Like usual, summer is "In like a lion" here in southern Ontario. As in the past, extreme heat and humidity has caused a great rise in water temperature in some of our favorite trout streams. There are two ways for ardent trout anglers to see this situation; Only fish the slightly more crowded rivers still cold enough OR turn your attention to warmwater species. I do both actually, but certainly see the latter option as no real compromise

When I was a kid, fishing for bass and various panfish with a spinning outfit was THE ultimate sport. It mattered little if it was an over-sized chub from the creek near our cottage, or a chunky smallmouth from the rock beds forty yards out in Georgian Bay. If it was in the water, it was game. I get that same feeling every time I string up my 9′ 4wt. rod and set out on a muggy morning for some panfish action.
I think we can all agree that catching panfish is not always difficult. They’re fearless, aggressive, abundant and will often hit pretty much anything that looks remotely edible. That is…the small ones will. As I discussed in a post titled "A Panfish Primer", big panfish are anything but pushovers. By big, I mean big and ugly, dark-colored solitary fish that lurk (and can stand their own) in largemouth bass territory. I can honestly say i’ve hooked more of these outstanding fish than I have big browns, but am working on both. The last one I landed had me believeing that; #1 I’d caught the largemouth of my life, and #2 Why on earth didn’t I bring the 7wt.? Now then, what flies to use? My favorite has to be the popper.
The construction of this fly is Jay Fullum’s method essentially. It is quick to tie, and very tough. Like any fly that uses epoxy, its smart to prepare a number of flies at once. With practice, you can epoxy up to 3 poppers before it starts to set-up. The body color is up to you, but i’ve found they show a preference for bright OR muted on any given day.

Tying The Balsa Popper Fly Pattern

Balsa Popper

Hook:Dry fly, 2x-3x long (size to suit)
Thread:Yellow 3/0
Body:1/4"x1/4" square balsa, larger if desired (craft/hobby stores)
Finish:5 Minute Epoxy-Painted with nail polish
Eyes:Painted (Vinyl Jig and Lure paint used here, nail polish or self adhesive eyes would be fine)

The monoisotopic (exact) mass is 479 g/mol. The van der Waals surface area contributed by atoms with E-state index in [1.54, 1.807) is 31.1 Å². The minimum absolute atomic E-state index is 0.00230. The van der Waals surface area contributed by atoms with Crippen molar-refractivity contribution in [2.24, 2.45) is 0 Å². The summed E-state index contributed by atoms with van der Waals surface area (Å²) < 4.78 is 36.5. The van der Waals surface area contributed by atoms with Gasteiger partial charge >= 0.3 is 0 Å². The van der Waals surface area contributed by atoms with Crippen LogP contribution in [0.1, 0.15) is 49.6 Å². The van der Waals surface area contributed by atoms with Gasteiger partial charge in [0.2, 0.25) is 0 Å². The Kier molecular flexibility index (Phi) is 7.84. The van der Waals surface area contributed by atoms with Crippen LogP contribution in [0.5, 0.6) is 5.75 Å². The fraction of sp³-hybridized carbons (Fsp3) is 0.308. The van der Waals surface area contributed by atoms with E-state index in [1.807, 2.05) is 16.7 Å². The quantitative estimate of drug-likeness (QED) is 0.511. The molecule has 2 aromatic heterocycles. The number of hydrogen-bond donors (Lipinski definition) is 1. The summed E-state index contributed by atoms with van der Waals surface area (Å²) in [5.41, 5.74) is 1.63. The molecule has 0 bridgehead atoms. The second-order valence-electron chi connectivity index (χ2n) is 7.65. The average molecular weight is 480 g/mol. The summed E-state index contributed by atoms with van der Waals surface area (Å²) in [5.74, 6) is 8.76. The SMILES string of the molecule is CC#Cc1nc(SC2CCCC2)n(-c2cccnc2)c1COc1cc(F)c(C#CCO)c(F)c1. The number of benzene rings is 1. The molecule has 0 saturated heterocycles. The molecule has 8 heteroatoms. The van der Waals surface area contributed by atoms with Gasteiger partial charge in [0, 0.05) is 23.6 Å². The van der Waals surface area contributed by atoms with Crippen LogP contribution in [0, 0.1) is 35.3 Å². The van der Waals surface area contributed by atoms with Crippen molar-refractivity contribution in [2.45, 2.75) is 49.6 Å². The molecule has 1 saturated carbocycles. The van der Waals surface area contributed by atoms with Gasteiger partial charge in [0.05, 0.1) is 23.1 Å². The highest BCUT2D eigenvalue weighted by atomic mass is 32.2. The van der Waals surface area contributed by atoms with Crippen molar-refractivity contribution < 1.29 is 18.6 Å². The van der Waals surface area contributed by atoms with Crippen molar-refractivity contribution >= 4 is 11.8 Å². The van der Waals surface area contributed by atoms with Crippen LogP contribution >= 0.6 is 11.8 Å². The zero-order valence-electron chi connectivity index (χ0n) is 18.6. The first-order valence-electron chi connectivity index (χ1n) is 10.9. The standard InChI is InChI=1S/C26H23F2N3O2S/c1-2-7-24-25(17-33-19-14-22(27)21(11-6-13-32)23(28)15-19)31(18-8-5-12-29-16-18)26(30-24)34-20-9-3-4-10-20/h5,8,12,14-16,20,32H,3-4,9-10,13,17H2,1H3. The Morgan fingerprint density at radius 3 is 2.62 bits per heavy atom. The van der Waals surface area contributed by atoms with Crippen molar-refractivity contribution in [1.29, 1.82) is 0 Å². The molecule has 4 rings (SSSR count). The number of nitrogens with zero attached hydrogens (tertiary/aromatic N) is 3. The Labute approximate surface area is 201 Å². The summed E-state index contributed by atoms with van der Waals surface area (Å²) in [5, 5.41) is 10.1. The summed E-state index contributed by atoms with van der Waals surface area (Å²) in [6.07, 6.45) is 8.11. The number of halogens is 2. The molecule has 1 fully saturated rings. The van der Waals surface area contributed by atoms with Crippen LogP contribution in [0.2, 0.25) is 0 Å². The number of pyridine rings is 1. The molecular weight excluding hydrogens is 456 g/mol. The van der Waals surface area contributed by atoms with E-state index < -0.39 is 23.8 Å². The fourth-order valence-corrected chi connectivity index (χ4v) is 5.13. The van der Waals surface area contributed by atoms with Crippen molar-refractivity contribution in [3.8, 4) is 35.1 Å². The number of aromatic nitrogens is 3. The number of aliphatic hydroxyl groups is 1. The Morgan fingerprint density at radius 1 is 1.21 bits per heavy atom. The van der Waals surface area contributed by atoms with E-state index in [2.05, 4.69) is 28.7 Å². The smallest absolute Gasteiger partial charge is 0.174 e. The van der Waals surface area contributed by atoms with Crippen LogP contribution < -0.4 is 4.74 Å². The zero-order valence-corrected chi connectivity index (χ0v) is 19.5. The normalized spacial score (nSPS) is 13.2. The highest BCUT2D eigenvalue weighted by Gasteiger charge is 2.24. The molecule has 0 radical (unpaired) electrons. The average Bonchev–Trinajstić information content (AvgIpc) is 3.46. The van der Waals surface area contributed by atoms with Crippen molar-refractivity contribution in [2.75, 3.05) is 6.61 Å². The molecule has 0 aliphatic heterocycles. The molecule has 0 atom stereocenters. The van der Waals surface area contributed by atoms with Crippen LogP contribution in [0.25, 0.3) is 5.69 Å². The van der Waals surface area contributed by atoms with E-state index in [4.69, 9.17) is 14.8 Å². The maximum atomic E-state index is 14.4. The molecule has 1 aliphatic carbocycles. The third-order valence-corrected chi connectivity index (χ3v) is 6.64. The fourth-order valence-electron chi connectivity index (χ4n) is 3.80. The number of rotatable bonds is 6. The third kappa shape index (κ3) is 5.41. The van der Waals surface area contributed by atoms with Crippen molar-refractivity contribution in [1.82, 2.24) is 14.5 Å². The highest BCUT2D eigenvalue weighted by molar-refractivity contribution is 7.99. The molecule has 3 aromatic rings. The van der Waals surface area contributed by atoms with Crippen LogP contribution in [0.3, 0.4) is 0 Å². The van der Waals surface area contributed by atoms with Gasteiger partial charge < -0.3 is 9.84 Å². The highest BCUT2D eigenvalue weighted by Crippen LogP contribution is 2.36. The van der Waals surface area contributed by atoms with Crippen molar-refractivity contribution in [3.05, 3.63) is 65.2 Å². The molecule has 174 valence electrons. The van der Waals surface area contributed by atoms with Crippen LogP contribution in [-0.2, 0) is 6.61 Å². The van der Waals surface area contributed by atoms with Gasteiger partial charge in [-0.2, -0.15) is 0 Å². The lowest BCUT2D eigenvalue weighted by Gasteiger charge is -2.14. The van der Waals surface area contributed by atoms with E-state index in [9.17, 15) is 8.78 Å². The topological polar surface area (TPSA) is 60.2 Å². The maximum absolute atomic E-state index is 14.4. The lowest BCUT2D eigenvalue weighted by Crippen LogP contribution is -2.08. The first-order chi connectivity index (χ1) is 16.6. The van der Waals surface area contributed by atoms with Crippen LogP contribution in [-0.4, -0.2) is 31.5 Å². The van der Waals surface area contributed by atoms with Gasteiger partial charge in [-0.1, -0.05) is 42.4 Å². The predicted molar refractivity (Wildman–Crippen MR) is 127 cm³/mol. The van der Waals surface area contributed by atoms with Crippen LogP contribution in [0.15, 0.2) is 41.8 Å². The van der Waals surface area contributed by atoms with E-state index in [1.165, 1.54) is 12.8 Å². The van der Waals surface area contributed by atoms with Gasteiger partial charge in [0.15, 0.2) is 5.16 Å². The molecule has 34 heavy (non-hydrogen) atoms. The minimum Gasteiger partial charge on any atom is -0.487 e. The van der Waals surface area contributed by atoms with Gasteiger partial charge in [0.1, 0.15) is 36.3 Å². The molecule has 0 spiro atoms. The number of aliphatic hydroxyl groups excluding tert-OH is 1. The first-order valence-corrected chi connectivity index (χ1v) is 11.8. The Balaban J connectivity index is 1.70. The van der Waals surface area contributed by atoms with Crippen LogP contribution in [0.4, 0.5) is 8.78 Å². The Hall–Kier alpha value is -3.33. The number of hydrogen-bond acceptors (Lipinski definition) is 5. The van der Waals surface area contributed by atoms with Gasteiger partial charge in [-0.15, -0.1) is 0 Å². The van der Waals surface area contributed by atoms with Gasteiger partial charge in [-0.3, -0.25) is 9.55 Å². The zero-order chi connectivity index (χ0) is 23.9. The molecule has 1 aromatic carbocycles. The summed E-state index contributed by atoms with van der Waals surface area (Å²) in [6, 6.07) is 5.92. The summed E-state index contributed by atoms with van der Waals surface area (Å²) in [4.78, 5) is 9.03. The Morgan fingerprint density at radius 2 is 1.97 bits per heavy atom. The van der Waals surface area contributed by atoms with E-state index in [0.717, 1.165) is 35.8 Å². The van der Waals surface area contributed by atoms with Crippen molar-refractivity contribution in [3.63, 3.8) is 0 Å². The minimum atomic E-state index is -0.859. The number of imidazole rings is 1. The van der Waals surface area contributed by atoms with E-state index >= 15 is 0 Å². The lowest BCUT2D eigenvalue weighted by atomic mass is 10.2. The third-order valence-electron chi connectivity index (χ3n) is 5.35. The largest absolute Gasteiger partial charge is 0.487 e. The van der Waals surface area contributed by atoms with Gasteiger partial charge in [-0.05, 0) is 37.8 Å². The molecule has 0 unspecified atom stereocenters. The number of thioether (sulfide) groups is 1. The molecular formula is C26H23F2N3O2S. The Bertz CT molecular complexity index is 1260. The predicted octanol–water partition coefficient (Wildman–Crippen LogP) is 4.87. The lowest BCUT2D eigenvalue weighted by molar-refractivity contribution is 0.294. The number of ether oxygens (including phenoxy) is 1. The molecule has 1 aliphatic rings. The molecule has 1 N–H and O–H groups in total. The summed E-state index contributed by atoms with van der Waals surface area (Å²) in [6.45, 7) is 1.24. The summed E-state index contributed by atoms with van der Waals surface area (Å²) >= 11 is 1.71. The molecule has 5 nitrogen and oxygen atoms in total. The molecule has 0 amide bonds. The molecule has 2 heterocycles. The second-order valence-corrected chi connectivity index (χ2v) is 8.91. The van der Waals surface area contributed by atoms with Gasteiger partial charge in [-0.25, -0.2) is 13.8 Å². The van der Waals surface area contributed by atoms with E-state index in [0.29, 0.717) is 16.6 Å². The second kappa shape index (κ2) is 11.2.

Tail:Yellow Grizzly Saddle feathers-4
Hackle:Yellow Grizzly Saddle feathers-2

Using some 220 grit sandpaper, round-over one edge of the balsa.

In the same manner, round over the two sides. These will be the top, and sides of the popper’s body.

Using a very fine saw (available at hobby stores) cut the sanded body from the length of the balsa.
Gently sand away any burrs that resulted from the shaping.

Start the thread near the eye and wind down approx. half the length of the hook shank. Position the balsa body and make several tight wraps, try not to cut into the balsa. Tie off. (back or front)

Take this opportunity to adjust the body location if required. Mix the 5 minute epoxy and brush over the wraps, covering all the wood.

When the epoxy starts to harden (approx. 4-6 minutes) brush on the the first coat of nail polish. Be sure that the epoxy is still a bit sticky when you do.

Create eyes by dipping the butt end of the epoxy brush into the white paint and simply press it onto the the poppers side.

Using a smaller implement (my bodkin here) create the center in the same manner. (let all the paint set for at least an hour, best if over night) Tie in your thread, wind back to the bend.

Select 2 pairs of saddle feathers, align the tips and position them so that they flare away from each other. Tie them in, adjust them if required.

Tie in 2 more saddle feathers.(hackle) Using either head cement or 5 minute epoxy, secure the thread wraps at these tie-in points.

Wind the first hackle forward, tie off. Repeat with the second. Use a bit of head cement to secure the tie-off point.

The finished fly

This pattern can be adjusted to suit your needs. I tie some as shown, others that have rubber legs and/or Krystal Flash. (added after step 9) It takes some effort to find nail polish in such gaudy colors, but keep an eye on sale bins, dollar stores and those that carry lines geared for kids.

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